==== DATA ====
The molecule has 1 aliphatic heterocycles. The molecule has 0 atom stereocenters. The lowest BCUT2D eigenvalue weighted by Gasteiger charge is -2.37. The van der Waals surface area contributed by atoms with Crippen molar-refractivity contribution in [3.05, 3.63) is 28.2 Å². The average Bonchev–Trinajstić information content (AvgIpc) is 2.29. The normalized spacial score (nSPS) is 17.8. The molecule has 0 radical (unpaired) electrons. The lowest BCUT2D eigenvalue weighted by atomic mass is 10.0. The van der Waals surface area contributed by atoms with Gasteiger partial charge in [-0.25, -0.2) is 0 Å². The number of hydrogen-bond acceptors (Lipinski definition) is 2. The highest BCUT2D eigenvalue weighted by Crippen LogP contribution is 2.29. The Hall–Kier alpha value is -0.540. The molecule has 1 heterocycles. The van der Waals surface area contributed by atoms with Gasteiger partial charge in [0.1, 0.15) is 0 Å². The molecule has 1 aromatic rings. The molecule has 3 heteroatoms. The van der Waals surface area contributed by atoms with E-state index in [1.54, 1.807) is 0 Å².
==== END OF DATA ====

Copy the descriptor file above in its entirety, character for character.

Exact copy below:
The molecule has 1 aliphatic heterocycles. The molecule has 0 atom stereocenters. The lowest BCUT2D eigenvalue weighted by Gasteiger charge is -2.37. The van der Waals surface area contributed by atoms with Crippen molar-refractivity contribution in [3.05, 3.63) is 28.2 Å². The average Bonchev–Trinajstić information content (AvgIpc) is 2.29. The normalized spacial score (nSPS) is 17.8. The molecule has 0 radical (unpaired) electrons. The lowest BCUT2D eigenvalue weighted by atomic mass is 10.0. The van der Waals surface area contributed by atoms with Gasteiger partial charge in [-0.25, -0.2) is 0 Å². The number of hydrogen-bond acceptors (Lipinski definition) is 2. The highest BCUT2D eigenvalue weighted by Crippen LogP contribution is 2.29. The Hall–Kier alpha value is -0.540. The molecule has 1 heterocycles. The van der Waals surface area contributed by atoms with Gasteiger partial charge in [0.1, 0.15) is 0 Å². The molecule has 1 aromatic rings. The molecule has 3 heteroatoms. The van der Waals surface area contributed by atoms with E-state index in [1.54, 1.807) is 0 Å².